3)  I successfully used one of my boards on Pinterest to convince a customer that we had the product they were looking for.  The Pinterest showroom closed the deal.

4)  I was recognized at a trade show as a result of my blogging.  Fame!  Finally.  I was counting down the 15 seconds in my head.


I was approached by a number of people at the latest NWFA trade show in Orlando asking me a lot of questions about my social media efforts and whether or not they were paying off.  I have to say its a labor of love and the results are both difficult to measure and at this point fairly insignificant.  However I do believe the idea has merit for one reason.

When people go looking for a solution to a problem today, they rarely pick up a magazine or newspaper, they don’t turn on the radio and start scanning through stations looking for answers nor do they turn on the TV and start surfing trying to find a program or commercial that will have a product or program to solve their problem.  They do however open up a browser and type their query into a search engine.  If I can provide content that is focused on answering the questions that people are asking that pertain to wood floors then I am going to show up on the radar from time to time.  If my content answers their question then they are probably going to ask me another question and see if I can ultimately offer them a product that will solve their problem.

I’m interested to hear what others in our industry are up to in the social media world.  Chime in with thoughts and/or questions and let’s start a discussion.

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Hardwood Floor of the Week – 17

Elmira College was founded in 1855 in Elmira, New York. Elmira College is noted most famously for being the home of Mark Twain’s study from which he wrote Life on the Mississippi, A Connecticut Yankee in King Arthur’s Court, and Adventures of Huckleberry Finn.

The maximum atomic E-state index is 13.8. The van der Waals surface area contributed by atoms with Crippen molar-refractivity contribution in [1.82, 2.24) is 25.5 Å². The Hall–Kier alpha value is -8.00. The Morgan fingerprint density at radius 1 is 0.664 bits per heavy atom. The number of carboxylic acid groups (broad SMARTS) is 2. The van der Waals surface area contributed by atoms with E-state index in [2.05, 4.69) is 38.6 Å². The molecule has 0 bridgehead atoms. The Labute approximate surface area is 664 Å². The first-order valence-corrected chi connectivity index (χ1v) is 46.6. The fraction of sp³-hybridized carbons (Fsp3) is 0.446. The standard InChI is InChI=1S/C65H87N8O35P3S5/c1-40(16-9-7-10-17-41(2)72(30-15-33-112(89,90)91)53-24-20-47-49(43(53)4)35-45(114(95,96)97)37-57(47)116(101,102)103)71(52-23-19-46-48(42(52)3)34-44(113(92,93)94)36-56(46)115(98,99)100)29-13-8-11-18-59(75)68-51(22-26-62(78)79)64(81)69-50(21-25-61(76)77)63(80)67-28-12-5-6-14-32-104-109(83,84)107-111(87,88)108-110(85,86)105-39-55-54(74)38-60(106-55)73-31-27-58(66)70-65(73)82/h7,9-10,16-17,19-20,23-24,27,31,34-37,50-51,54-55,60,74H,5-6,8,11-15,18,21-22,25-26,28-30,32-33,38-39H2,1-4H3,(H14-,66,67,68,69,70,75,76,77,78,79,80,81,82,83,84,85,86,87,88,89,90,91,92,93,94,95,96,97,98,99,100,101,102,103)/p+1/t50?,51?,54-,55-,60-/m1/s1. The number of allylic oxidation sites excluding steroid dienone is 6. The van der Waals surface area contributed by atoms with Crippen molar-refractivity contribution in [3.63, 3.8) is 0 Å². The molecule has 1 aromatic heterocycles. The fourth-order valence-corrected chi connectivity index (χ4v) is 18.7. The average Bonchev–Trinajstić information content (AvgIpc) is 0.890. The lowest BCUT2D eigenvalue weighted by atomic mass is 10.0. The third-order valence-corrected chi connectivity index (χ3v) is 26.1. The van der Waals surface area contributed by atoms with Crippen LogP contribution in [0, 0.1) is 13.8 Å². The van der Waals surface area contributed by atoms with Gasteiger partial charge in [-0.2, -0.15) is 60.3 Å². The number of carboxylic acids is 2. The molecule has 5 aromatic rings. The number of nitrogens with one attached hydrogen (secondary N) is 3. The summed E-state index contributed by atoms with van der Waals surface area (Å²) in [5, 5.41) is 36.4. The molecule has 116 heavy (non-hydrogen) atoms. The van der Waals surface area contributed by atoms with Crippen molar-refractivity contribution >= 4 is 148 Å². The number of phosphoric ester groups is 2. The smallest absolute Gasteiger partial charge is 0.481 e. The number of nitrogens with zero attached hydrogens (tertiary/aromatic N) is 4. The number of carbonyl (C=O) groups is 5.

More recently, Elmira had a interior facelift that included new hardwood floors.  For the project 44,000sqft of engineered unfinished 2 1/4″ S&B R&Q white oak was produced, including a small portion that was fumed dark to provide a contrasting color for the inlay work of purpleheart feature strip.

quartersawn white oak flooring

This project featured 2 1/4" unfinished engineered R&Q White Oak floors from Real Wood Floors in both natural and fumed tones.

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NWFA Expo Brief

I’ve been on the road for most of the month of April having most recently attended the NWFA Expo in Orlando.  Without a doubt this was the best show NWFA has put on in recent memory.  Congratulations to Michael Martin for infusing a sense of momentum and excitement back into the association.

National Wood Flooring Association

As for the show and any visible trends, the most obvious push is still towards low-VOC hardwax oil finishes.  It seemed every manufacturer was displaying at least one line of product that utilized these new finishes.  In addition many of the finish companies were touting their new line of cleaning products specially formulated to maintain these new surface treatments.

European white oak in wide widths, a trend we spotted at Surfaces, also continues to grow in popularity particularly in grey tones with low sheens.  All in all, nothing strikingly new in terms of product trends, however the major trend noticed and one we hope continues is good attendance at this show and a sense of excitement among attendees and exhibitors.